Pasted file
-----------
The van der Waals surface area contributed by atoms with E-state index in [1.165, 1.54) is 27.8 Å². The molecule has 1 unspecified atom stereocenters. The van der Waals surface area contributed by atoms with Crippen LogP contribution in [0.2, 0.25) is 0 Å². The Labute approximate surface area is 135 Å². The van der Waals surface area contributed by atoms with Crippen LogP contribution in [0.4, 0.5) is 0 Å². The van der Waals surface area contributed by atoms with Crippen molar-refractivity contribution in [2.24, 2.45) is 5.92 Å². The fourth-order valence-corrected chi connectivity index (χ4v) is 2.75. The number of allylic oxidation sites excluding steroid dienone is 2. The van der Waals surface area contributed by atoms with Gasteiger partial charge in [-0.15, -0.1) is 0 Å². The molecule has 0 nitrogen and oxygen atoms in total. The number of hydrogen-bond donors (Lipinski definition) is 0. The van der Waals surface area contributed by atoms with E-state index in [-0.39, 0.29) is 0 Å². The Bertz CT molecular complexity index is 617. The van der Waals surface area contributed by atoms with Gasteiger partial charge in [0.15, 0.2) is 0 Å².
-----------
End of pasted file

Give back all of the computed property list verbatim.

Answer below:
The van der Waals surface area contributed by atoms with E-state index in [1.165, 1.54) is 27.8 Å². The molecule has 1 unspecified atom stereocenters. The van der Waals surface area contributed by atoms with Crippen LogP contribution in [0.2, 0.25) is 0 Å². The Labute approximate surface area is 135 Å². The van der Waals surface area contributed by atoms with Crippen LogP contribution in [0.4, 0.5) is 0 Å². The van der Waals surface area contributed by atoms with Crippen molar-refractivity contribution in [2.24, 2.45) is 5.92 Å². The fourth-order valence-corrected chi connectivity index (χ4v) is 2.75. The number of allylic oxidation sites excluding steroid dienone is 2. The van der Waals surface area contributed by atoms with Gasteiger partial charge in [-0.15, -0.1) is 0 Å². The molecule has 0 nitrogen and oxygen atoms in total. The number of hydrogen-bond donors (Lipinski definition) is 0. The van der Waals surface area contributed by atoms with E-state index in [-0.39, 0.29) is 0 Å². The Bertz CT molecular complexity index is 617. The van der Waals surface area contributed by atoms with Gasteiger partial charge in [0.15, 0.2) is 0 Å².